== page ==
A fourth robber had focused his attention on the Mazda being driven by Pat Bellew which contained the credit union takings from Lordship that night.
The man smashed the driver-side window with a mallet and later made his way around to the passenger side.
He took the bag containing the €7,000 in cash but, unlike his accomplices, didn't speak a word.
Grainy dash-cam footage from Mr Bellew's car recorded parts of the robbery. Audio from the recording also picked up the screams, threats and sheer terror as the robbery unfolded.
The only vehicle that the gang didn't target was the one containing the largest sum of money.
The raid lasted all of 58 seconds and netted the gang €7,000
Mary Hanlon's Nissan Qashqai held over €27,000 in cash and €90,000 in cheques but was overlooked by the raiders as they ran past it to the waiting getaway car. The dark-coloured Volkswagen Passat sped away in the direction of Dundalk, driving through the Ballymacscanlon roundabout and making its way along Whitemills Road and across the Border near Forkhill.
The Volkswagen passed by Cortamlet primary school, Newry, in convoy with another saloon car at 10.04pm and was later found burnt-out backed against a fence on Cumsons Road, an isolated laneway near Newtonhamilton.
The slick raid lasted all of 58 seconds and netted the gang €7,000. However in their wake they also left a wife without her husband, and two young children without their father. Adrian Donohoe would be formally pronounced dead over an hour later.
As the gang fled the scene Joe Ryan ran from his car and drew his weapon. At his stage he believed that there was no immediate threat to life and decided not to discharge his firearm.
I knew at that stage [Adrian] was dead, but I went for a pulse anyway - Joe Ryan
After going around to the passenger side of his patrol car he saw his colleague lying on the ground with a pool of blood forming around his head. “I knew at that stage he was dead, but I went for a pulse anyway,” he would later tell the trial, adding that there was “nothing that could be done for him”.
Using his Garda radio, he called out for urgent assistance as he relayed the details of what had just unfolded in front of him to emergency services.
Colleagues of the detective later recalled the panic in his voice coming through to their patrol car radios.
Gda Alan Lynch, who had been on the escort earlier, said he knew “something terrible had happened” by the sound of Det Gda Ryan's voice, and that “you could tell from his voice he was highly distressed”.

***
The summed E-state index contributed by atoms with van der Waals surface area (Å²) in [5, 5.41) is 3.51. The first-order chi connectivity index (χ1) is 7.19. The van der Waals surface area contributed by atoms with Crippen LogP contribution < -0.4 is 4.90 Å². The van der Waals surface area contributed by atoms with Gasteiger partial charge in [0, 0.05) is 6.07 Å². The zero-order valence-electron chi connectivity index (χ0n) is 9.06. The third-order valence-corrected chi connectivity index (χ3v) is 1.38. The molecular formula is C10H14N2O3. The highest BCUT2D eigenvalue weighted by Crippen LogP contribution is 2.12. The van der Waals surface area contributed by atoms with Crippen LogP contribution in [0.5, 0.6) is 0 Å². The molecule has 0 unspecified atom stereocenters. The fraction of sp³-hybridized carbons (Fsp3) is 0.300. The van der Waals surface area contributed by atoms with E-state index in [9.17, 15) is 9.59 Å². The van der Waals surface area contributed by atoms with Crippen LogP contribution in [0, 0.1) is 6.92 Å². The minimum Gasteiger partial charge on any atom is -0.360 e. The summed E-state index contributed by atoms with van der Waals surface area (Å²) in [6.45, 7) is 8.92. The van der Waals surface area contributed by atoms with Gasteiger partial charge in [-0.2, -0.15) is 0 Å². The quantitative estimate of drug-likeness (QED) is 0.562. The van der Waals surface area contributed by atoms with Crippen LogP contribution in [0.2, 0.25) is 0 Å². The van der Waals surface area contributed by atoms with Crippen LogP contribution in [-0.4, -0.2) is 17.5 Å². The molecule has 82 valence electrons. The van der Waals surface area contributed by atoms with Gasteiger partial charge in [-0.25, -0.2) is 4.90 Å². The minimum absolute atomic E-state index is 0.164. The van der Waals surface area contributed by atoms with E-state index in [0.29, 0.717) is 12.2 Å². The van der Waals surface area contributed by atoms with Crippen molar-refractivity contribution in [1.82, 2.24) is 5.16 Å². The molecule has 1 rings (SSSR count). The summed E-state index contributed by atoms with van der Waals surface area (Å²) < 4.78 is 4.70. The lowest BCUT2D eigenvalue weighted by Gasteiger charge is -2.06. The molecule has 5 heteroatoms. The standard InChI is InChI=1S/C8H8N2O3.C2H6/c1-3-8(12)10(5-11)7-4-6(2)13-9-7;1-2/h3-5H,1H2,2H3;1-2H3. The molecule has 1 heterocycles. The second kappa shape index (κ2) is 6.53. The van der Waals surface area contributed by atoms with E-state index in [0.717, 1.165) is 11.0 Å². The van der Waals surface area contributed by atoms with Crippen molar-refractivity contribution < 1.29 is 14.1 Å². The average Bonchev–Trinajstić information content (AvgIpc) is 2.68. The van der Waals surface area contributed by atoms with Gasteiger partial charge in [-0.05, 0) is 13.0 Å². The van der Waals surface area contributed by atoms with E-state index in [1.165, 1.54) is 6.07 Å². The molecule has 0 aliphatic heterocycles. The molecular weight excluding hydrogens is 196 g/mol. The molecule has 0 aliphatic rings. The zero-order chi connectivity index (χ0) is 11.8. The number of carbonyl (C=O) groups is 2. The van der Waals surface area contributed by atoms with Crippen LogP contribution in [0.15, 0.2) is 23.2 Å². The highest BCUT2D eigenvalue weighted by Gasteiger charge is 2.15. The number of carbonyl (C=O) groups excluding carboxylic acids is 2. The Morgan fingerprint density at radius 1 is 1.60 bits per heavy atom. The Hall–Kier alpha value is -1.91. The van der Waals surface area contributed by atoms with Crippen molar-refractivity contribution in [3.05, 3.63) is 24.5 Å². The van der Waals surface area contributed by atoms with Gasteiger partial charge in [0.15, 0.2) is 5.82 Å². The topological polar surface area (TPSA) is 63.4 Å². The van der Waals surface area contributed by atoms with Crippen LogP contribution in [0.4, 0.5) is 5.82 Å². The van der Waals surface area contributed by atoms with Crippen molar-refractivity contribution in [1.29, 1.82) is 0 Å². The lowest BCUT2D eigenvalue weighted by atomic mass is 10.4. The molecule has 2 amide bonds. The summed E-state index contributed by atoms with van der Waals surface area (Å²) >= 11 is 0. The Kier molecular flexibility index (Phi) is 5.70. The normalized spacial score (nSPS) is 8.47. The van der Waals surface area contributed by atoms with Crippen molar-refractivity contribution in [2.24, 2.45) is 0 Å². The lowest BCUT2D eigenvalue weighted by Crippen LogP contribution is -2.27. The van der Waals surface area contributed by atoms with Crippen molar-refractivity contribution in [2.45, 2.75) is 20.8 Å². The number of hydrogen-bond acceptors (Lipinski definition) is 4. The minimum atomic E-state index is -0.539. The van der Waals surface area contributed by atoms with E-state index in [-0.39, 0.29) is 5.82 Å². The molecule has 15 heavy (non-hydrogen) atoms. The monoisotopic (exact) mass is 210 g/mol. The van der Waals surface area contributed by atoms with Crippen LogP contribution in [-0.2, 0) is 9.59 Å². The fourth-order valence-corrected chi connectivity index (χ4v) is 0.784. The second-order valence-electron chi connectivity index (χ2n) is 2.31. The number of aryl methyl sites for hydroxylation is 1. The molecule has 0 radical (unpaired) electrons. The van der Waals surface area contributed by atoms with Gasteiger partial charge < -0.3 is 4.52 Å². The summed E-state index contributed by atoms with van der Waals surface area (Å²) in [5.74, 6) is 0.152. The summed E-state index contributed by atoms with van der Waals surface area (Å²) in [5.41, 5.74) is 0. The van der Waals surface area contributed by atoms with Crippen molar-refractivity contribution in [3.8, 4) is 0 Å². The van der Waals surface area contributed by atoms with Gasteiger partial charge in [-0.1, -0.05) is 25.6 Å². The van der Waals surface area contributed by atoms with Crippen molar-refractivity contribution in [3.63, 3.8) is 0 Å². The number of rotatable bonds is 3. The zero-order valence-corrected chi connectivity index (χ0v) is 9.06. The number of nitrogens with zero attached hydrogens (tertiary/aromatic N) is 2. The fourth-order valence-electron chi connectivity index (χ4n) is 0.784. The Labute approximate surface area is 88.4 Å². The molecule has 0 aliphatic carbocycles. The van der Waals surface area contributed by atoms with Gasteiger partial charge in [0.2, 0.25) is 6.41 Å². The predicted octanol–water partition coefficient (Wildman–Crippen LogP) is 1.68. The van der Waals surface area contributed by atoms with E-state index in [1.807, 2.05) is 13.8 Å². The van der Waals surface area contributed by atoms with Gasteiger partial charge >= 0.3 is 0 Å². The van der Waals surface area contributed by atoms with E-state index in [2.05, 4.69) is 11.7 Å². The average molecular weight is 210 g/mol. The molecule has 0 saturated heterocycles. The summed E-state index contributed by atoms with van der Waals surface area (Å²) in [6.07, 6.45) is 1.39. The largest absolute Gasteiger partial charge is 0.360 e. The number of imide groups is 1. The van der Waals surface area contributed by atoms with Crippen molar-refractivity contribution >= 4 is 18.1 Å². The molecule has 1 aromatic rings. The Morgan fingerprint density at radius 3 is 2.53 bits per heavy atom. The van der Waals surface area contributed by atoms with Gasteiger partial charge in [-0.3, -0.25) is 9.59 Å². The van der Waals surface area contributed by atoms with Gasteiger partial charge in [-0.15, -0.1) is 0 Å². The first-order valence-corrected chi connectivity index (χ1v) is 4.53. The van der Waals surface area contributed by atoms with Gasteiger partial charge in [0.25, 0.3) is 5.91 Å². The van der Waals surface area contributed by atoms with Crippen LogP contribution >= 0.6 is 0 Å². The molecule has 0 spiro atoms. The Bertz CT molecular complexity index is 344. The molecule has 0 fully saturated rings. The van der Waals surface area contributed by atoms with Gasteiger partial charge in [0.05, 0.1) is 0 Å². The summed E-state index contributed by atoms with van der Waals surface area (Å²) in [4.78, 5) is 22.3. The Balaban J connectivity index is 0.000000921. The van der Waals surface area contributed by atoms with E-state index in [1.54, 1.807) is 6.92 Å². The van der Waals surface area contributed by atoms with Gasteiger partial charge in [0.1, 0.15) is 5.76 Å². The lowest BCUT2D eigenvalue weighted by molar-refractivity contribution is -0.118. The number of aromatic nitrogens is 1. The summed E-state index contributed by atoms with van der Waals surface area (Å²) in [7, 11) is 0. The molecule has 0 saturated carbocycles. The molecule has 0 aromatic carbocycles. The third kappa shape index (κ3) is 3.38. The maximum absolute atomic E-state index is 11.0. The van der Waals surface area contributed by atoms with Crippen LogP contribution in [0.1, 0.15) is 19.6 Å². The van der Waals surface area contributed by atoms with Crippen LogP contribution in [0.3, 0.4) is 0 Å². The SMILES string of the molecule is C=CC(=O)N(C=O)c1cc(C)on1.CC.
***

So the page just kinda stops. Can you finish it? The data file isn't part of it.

Emergency services including gardai and advanced paramedics rushed to the scene and the gravity of the situation became immediately apparent.
Some of those first on the scene had worked with Adrian Donohoe for many years.
His close colleague and personal friend Det Sgt Darren Kirwan, now an Inspector, was off-duty when he was informed of the murder at 9.45pm that night.
Having known both Adrian and his wife Caroline since their days in the Garda Training College Templemore, Insp Kirwan went straight to the Donohoe family home. He spoke with Ms Donohoe who indicated that she wanted to visit the scene where her husband had been killed, arriving at 11pm where she identified him.
Insp Kirwan would do so formally at the post-mortem the following day. The autopsy, performed by then-Deputy State Pathologist Dr Khalid Jaber, concluded that Adrian Donohoe died as a result of a shotgun wound to the head.
Within hours of the murder gardai had drawn up a shortlist of potential suspects from the area.
The list was compiled by now-retired Detective Inspector Pat Marry and jotted down on the piece of paper were 12 people with the capability and wherewithal to carry out a robbery with this precision, and who would also have no hesitation in using loaded firearms.
The sixth name on that list would later lead gardai on an international manhunt over the next five years. That name was Aaron Brady.
Aaron Brady was found guilty of the capital murder of Adrian Donohoe on August 12th 2020.